Vitamin C Supports Black Lives Matter: How to Boost Your Immune System against the Coronavirus

June 30, 2020

A painting of what appears to be a white cell with a strand of red DNA within.
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As participants of all ethnicities support the Black Lives Matter movement en masse—taking a stand, speaking out against policy injustice—one must be woke and mindful of another invisible  public enemy that has senselessly taking black lives. Black Americans are dying of COVID-19 at a rate three times higher than white Americans reports The Guardian.

Protestors and Social Distancing

The coronavirus has spread and caused chaos in public health, disrupting lives with its malevolent spread through droplets very much alike to most viruses as well as communicable and infectious diseases (WHO, 2020). The virulent spread from infected persons means that COVID-19 and its negative energy readily and quickly unfold from person to person. This, however, doesn’t imply that everyone who comes into contact with the virus instantly becomes infected. The rationale is that, as some people in a family may not be infected when everyone else in it has a flu, it is also possible for one to resist and protect oneself against the coronavirus. The resistive and protective mechanism determines if the immune system is up to the challenge.

There is no specific treatment to cure COVID-19; however, there are many preventions that will help boost your immunity to help protect you against the coronavirus and the manifestation of other ailments associated. Nutrition and mindset are two of the areas to focus your energy upon for protection. According to Harvard Health Publishing, the first and most profound way you can improve your immunity against all manner of illnesses and infections, is to make sure you’re optimizing nutrition (2020).

The immune system is powered by what we eat and is unable to perform optimally unless it gets the necessary ingredients. In particular, Vitamin C is considered one of the most essential nutrients when it comes to supporting good health and fighting disease-causing microorganisms. Among other things, it’s the most important tools for African Americans fighting acne because Vitamin C’s main functions include acting as an antioxidant, reducing the damage that toxins can have on your skin. It also prevents future damage. Your skin is the first line of defense. You can find Vitamin C in countless fruits and vegetables including, in particular, citrus fruits, apples, peppers, kale, sprouts, and berries.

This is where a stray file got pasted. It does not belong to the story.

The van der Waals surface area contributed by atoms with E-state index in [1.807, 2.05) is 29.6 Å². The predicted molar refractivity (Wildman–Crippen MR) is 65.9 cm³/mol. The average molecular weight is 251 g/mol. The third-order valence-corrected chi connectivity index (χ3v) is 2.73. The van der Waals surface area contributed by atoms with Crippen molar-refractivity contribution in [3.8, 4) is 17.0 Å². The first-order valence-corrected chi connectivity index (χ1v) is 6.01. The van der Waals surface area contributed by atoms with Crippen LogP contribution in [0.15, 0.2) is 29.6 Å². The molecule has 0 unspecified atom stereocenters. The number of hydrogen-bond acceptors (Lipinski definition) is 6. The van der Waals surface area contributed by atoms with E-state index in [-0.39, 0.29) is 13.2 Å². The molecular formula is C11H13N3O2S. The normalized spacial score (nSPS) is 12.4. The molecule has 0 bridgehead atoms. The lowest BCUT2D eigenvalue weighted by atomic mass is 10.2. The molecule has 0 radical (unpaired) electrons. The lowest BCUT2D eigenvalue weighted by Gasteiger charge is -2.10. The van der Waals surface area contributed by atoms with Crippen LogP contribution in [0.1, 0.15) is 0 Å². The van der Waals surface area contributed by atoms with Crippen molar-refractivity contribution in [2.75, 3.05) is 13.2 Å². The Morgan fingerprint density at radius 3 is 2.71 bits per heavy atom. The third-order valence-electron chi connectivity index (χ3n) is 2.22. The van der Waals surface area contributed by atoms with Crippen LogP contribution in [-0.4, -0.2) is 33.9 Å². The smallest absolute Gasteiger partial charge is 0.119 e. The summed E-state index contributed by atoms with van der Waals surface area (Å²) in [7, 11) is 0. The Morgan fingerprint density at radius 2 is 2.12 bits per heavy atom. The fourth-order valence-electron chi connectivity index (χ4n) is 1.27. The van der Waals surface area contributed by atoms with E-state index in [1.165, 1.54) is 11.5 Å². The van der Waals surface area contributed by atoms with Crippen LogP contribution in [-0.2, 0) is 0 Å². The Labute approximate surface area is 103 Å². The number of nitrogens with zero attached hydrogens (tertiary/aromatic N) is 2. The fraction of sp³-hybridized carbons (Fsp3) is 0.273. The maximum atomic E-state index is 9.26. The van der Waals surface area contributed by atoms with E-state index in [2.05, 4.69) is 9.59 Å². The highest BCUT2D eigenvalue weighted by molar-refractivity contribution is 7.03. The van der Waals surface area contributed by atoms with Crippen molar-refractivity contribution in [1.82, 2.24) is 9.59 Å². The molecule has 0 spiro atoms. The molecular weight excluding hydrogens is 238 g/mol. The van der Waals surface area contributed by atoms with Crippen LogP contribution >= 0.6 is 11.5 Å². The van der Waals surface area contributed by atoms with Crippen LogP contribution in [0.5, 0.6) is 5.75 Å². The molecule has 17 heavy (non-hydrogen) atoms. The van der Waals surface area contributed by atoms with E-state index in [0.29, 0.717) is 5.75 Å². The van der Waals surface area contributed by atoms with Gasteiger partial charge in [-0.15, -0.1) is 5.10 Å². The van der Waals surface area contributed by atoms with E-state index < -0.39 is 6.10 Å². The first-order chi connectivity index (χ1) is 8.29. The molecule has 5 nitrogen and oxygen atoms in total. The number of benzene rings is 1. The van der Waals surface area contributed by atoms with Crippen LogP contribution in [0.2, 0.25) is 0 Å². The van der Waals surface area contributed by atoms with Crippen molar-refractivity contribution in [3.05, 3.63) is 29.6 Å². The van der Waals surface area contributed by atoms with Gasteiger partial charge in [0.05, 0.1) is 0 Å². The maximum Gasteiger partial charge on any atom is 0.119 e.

A painting of what appears to be a white cell with a strand of red DNA within.

Untitled by Valérie Luong

Vitamin C also acts as a detox agent, removing toxins, along with other pollutants, from the body. It can also act to protect African American skin against damage caused by free radicals. Acne is usually a sign of a weakened immune system, a hint that your body is fighting off  infections from bacteria, toxins and/or parasites. These can produce free radicals, which then lead to a breakout. Vitamin C is an antioxidant; thus, it helps to destroy “free radicals” that otherwise damage cells (Akbari et al., 2016).

Protestor Stress: Feel Happy

In addition to the limiting social distancing inherent to demonstrating, protesters risk contracting COVID-19, risking their Black lives in order protect other Black lives. Protesting and advocating can be an emotional roller coaster consisting of feelings such as grief, sadness, joy and including anger. This emotional state can weaken immunity.

The world has watched Americans publicly express a range of emotions: e.g., the mayor of Laurel in Mississippi crying while signing an order to take down the state flag. Thus, another Vitamin C benefit is also a precursor to the feel-good neurotransmitter serotonin, which can help to put the body in a calmer and more restorative state (Akbari et al.,). Studies have reported that short-term stress boosted the immune system, but chronic stress has a long-term impact on the immune system that ultimately manifests illnesses that are secret killers in the African American community, such as hypertension. It raises catecholamine and suppressor T cell levels, which suppress the immune system.

Protests are a great way to bring attention to a cause while expressing discontent, but the message might be lost if violence, rioting, or vandalism occurs. Mostly, more black lives may be lost, especially in this case because of COVID-19.

Behavioral wellness is a a neurolinguistic education practice that recommends mindfulness courses to help others understand emotions. We suggest that protesters seek peaceful modes of activism for the greater good, to awaken change. If you are hosting a march, work ahead of time to identify safe and legal avenues to protest. Participants should use unaggressive tactics to gain visibility without confrontation. This can be accomplished by working with both the police and with legal aids to ensure that nobody violates the law or individual rights system.

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